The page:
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Amanda Grow

A Leap Above Terrible

August 26, 2009 at 4:50 AM

So in my last entry, I went through the trials and tribulations of an out-of-practice player trying to come to terms with both my level of skill and my level of instrument. I spent some time out of town, did some work related things that kept me busy, but ultimately got back around to violin concerns. Today I made an important step in the process: a step above terrible. More like a leap really.

I find my play skills are something along the description of "atrophied". I used to play decently, but time and lack of use have degraded my abilities. With some musical therapy, so to speak, I can get back on track.

Meanwhile I came to grips with the quality of my instrument. While I'm ultimately content with the violin itself (for now, it's just a student instrument so I tried to set my expectations to realistic levels), I had three candidates for upgrades: the rosin, the bow, and the case.

The case I figure is something I should only be worried about if I plan on carting my violin around with me. As of yet, I'm not ready to transport it anywhere so no sense worrying about the riding car of the violin if it never takes trips.

The rosin is in a really annoying form to me. The rosin I'm used to from my olden days is in a rectangular shape with a sort of cork (or something) backing and it's just well... bow shaped. It looks like something you run against a bow-like object. The rosin I have right now that came with the case is more like a pine tree hockey puck on a strip of fabric you'd use for waxing. It's awkward to work with for me. To me, rosin is like a knife sharpener. What I'm used to is one of those nifty sharpeners that you just run the knife through and presto, sharp knife. This rosin is more like when you have a rock that you can technically work the blade against to try and form the sharp edge. However, in the grand scheme of things rosin isn't that expensive, nor is it that big of a difference compared with other things. I can wait on this too.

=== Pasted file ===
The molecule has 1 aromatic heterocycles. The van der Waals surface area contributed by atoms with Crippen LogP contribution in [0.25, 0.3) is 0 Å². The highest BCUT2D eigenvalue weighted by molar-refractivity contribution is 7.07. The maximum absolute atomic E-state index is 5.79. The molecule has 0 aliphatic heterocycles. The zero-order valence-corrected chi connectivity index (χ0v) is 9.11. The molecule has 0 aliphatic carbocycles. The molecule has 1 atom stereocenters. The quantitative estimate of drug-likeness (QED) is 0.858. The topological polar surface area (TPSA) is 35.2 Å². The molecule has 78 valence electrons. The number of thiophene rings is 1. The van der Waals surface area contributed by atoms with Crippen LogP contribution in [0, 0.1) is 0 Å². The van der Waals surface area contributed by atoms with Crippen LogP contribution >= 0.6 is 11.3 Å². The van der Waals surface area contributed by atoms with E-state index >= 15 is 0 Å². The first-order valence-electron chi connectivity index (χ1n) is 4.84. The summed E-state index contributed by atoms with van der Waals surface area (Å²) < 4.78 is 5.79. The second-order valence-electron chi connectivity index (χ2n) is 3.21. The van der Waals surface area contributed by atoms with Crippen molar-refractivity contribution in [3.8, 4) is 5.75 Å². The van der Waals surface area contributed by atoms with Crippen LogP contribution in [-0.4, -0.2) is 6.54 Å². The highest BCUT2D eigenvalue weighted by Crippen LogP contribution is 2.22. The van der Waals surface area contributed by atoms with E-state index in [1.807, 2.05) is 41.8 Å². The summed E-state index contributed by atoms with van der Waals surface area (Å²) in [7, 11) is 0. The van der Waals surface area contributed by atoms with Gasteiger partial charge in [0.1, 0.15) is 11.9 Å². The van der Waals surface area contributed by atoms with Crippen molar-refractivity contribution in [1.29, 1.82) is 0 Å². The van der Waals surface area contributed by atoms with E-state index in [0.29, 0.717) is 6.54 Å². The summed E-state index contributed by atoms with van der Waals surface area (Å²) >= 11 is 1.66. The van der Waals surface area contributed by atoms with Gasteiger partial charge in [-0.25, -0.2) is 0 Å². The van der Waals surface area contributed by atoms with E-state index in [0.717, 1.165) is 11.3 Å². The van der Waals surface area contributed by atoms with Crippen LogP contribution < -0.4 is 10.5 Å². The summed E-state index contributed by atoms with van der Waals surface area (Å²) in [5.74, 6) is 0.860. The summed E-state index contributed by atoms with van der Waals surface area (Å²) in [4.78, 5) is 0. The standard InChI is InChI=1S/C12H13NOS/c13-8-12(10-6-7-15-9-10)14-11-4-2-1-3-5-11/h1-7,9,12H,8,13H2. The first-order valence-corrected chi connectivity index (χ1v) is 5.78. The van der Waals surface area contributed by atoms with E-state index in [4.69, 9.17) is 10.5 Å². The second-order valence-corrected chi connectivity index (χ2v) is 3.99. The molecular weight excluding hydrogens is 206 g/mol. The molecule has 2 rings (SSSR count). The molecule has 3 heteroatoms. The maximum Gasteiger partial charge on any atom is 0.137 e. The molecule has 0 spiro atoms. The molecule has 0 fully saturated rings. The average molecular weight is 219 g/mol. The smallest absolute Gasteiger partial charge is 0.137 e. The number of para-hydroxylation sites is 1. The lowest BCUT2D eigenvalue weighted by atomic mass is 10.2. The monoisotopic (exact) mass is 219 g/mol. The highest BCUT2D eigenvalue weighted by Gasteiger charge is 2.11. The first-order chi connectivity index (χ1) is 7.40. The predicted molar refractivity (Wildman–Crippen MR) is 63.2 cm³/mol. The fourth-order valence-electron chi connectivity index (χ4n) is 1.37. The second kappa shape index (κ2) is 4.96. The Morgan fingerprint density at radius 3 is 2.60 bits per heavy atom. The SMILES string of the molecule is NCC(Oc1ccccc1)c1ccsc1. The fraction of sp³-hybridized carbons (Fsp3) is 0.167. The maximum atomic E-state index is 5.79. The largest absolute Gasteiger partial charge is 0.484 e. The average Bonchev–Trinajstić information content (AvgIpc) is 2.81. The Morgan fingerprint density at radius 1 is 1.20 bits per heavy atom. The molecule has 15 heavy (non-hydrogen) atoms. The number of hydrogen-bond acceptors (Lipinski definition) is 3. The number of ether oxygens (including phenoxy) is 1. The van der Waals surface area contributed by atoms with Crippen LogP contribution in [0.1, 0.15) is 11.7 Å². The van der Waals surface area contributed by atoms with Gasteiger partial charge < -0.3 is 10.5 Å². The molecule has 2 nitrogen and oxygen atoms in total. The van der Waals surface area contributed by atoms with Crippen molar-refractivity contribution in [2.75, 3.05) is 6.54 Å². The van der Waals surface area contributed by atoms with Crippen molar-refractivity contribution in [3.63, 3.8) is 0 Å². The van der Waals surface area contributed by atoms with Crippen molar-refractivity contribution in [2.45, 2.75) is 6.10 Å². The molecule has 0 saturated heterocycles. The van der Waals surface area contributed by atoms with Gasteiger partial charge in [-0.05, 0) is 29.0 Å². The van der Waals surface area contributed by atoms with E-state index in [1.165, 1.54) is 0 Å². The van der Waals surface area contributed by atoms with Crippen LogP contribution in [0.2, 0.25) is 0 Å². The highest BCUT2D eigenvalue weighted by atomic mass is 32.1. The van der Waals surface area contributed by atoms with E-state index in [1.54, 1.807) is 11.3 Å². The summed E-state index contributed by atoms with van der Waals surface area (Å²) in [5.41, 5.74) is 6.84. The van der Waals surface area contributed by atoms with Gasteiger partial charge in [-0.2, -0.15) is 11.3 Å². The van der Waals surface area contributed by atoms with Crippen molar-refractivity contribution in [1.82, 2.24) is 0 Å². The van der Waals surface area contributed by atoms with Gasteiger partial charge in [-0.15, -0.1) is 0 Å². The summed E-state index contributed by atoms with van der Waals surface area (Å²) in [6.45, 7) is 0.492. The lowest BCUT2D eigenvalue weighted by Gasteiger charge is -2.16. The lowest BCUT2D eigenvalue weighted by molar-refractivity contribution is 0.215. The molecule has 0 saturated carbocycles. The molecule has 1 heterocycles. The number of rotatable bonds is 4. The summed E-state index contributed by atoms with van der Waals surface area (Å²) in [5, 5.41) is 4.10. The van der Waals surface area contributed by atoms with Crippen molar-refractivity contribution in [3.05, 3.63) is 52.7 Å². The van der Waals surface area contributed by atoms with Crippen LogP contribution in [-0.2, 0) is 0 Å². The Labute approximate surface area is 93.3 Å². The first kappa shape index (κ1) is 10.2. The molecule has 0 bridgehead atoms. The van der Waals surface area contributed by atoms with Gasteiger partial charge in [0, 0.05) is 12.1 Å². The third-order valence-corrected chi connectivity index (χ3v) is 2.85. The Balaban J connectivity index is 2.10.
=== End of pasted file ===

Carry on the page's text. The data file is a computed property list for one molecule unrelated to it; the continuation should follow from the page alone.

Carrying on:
So this left the bow. From the moment I held it out of the case, it didn't feel "right". The violin felt fine, sounded fine, looked cool, etc, but as soon as my fingers coiled around that stick I sensed something was wrong. I believe the term I've seen fiddle shop owners use is "throw away bows". Yep, that's an accurate description, because I sure wanted to throw this one away! It wasn't crooked or anything, but it just wasn't put together well and didn't use very good materials, even for my standards.

As I was talking with my friend who plays in the Irish session I was chatting with her about violin woes. She broke her E string tonight, her pegs aren't staying, little annoyances like that. I mentioned that I needed to go bow shopping and she said, to my surprise, that she had a bow she was willing to sell me. She had upgraded her own bow and was willing to part with her old one. So I took her up on the offer to "test drive" it this week. If I liked it, we would work out a deal. If I didn't like it, I could just bring it over to the party this weekend and give it back, no harm no foul. I figured hey, if my bow is terrible, any other bow is likely a step above terrible and that's an improvement.

She happened to have it with her and let me have it tonight. I didn't have anything to carry it in, so I just spent time holding it. I pretty much held it at the table all night chatting with our friends. I held it in the car on the way home. Something about holding bow or instrument in hand makes you want to start using it impulsively. As soon as we got home and stepped in the door, I wandered over to the violin case. II was just going to put the bow in the case and take out one of the old bows (it was late at night after all, no time to play). I like to call the two old bows "double trouble," as I had two of these so called "throw away" bows. Three bows, 2 spots, so one of them has to go. Honestly all I was going to do was put away the new bow, but when I opened the case, I found myself compulsed to pull out the fiddle and test out this new (new to me anyway) bow.